From 1935 to 1940, roughly 250,000 Oklahoma migrants moved to California. A third settled in the state’s agriculturally rich San Joaquin Valley. These Dust Bowl refugees were called “Okies.” Okies faced discrimination, menial labor and pitiable wages upon reaching California.
What problems did people face during the Dust Bowl?
Drought in the Dust Bowl Years
The resulting agricultural depression contributed to the Great Depression’s bank closures, business losses, increased unemployment, and other physical and emotional hardships.
How did the Dust Bowl affect migrants?
The Dust Bowl led to a massive migration of Midwestern farmers out of the region, many of whom traveled to California in search of jobs. The World Bank predicts climate change could create as many as 143 million “climate migrants” by 2050.
What were some of the struggles that migrant workers faced?
Migrant workers were subjected to harsher working conditions and lower wages because people were desperate for work. Workers were replaceable. Too many people looking for work reduced living conditions. The migrant worker camps were primitive – no electricity and no indoor plumbing.
What problems did migrant workers face during the Great Depression?
The Great Depression of the 1930s hit Mexican immigrants especially hard. Along with the job crisis and food shortages that affected all U.S. workers, Mexicans and Mexican Americans had to face an additional threat: deportation.
How did the Dust Bowl have a negative impact on farmers?
And how did the Dust Bowl affect farmers? Crops withered and died. Farmers who had plowed under the native prairie grass that held soil in place saw tons of topsoil—which had taken thousands of years to accumulate—rise into the air and blow away in minutes. On the Southern Plains, the sky turned lethal.
Who did the Dust Bowl affect?
The Dust Bowl was the name given to the drought-stricken Southern Plains region of the United States, which suffered severe dust storms during a dry period in the 1930s. As high winds and choking dust swept the region from Texas to Nebraska, people and livestock were killed and crops failed across the entire region.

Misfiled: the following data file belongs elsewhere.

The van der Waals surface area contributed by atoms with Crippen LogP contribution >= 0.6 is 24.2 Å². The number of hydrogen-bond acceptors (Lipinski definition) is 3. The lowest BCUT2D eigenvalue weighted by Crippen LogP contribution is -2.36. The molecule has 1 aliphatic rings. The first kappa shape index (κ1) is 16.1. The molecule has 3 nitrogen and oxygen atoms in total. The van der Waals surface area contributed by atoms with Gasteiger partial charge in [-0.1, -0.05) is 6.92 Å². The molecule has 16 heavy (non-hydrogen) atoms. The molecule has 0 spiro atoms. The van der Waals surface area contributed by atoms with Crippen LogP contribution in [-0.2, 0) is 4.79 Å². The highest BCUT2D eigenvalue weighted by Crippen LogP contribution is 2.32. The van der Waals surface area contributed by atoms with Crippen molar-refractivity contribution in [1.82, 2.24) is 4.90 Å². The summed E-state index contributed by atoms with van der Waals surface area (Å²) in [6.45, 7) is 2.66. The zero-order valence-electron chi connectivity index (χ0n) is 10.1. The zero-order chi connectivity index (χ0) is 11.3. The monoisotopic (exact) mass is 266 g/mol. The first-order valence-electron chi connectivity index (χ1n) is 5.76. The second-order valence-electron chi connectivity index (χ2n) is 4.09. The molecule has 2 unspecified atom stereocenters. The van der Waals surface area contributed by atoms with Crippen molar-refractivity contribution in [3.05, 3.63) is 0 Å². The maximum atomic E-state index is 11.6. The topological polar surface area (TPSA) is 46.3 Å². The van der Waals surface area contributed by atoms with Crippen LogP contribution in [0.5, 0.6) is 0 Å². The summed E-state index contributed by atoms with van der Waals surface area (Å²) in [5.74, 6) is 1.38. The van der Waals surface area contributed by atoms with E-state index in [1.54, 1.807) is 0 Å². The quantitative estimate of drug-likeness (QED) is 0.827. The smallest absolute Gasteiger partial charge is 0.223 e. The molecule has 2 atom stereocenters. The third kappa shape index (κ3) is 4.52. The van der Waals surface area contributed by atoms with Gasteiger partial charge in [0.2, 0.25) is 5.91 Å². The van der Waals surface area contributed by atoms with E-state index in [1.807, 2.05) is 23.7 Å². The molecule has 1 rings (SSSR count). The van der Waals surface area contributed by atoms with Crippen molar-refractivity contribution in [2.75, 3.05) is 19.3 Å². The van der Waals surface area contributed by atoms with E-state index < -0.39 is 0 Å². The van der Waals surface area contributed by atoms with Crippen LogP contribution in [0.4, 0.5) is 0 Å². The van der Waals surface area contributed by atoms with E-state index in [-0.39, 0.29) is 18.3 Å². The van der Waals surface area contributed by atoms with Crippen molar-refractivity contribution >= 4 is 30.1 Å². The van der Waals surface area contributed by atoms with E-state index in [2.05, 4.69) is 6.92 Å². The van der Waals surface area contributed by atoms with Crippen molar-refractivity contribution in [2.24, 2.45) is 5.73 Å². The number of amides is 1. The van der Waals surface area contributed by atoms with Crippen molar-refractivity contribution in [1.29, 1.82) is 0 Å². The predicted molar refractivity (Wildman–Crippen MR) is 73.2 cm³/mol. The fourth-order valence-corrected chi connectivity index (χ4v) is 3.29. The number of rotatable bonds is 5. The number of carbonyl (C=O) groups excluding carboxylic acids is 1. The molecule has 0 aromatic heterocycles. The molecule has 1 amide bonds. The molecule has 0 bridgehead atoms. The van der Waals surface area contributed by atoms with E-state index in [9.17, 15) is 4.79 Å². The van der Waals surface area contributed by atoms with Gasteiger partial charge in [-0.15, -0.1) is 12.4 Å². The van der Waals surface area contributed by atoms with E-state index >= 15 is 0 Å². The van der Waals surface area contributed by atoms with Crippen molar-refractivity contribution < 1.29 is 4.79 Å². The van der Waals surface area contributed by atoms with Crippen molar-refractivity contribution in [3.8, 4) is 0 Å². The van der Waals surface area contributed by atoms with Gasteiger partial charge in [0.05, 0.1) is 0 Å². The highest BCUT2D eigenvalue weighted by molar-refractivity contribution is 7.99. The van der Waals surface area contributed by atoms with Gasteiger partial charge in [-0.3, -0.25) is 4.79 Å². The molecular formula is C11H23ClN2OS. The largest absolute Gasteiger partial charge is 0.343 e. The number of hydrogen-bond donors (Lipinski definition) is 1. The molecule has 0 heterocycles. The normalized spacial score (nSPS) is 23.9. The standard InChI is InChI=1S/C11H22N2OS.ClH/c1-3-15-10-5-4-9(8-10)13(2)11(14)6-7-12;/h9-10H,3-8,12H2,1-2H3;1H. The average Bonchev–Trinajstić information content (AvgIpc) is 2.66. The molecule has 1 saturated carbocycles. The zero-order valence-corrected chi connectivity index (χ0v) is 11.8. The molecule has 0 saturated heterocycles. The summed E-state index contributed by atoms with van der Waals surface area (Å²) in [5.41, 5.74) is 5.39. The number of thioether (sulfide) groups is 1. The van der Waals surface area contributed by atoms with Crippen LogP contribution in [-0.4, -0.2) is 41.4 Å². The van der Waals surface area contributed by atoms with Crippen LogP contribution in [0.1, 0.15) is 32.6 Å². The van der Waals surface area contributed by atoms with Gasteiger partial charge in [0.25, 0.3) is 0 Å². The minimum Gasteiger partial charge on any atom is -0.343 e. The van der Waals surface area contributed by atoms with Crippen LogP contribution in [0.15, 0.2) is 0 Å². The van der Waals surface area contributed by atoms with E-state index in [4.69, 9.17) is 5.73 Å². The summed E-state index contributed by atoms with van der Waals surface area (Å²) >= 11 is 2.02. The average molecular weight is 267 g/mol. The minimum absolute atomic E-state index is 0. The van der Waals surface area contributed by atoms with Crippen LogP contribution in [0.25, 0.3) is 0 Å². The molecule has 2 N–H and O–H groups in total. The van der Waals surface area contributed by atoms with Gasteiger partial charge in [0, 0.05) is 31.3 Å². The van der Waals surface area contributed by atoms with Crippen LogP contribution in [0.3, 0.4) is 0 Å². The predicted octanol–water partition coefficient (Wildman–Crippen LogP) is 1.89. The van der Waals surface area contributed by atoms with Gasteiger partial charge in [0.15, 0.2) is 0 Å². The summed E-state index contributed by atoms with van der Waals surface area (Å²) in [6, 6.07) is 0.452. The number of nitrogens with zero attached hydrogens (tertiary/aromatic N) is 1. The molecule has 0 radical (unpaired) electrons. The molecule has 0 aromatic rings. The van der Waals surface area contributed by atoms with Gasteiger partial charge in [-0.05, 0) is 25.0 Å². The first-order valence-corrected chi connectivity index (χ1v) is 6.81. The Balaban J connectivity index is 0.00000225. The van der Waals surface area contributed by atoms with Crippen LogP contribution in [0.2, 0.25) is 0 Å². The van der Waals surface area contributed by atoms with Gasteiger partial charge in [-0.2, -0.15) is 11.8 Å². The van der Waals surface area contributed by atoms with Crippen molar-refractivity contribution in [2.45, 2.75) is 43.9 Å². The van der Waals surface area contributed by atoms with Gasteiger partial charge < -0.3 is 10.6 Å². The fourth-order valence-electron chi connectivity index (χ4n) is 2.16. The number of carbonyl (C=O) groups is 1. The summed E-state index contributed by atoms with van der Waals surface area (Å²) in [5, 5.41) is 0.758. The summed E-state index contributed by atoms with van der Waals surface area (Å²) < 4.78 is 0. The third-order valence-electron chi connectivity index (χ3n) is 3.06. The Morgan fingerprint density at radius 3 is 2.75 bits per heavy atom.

How did the Great Depression and Dust Bowl affect migrant workers?
The Great Depression and the Dust Bowl (a period of drought that destroyed millions of acres of farmland) forced white farmers to sell their farms and become migrant workers who traveled from farm to farm to pick fruit and other crops at starvation wages.
How did the Dust Bowl affect families?
The Dust Bowl forced tens of thousands of poverty-stricken families, who were unable to pay mortgages or grow crops, to abandon their farms, and losses reached $25 million per day by 1936 (equivalent to $470,000,000 in 2020).
What were typical working conditions for migrant workers?
Working conditions were often unsafe and unsanitary. Migrant workers had to follow the harvest of different crops, so they had to continue to pack up and move throughout California to find work. When the migrant workers weren’t working, they enjoyed recreational and social activities. Many sang and played instruments.
What was the migrant experience?
A complex set of interacting forces both economic and ecological brought the migrant workers documented in this ethnographic collection to California. The attempts of these displaced agricultural workers to find other work were met with frustration due to a 30 percent unemployment rate. …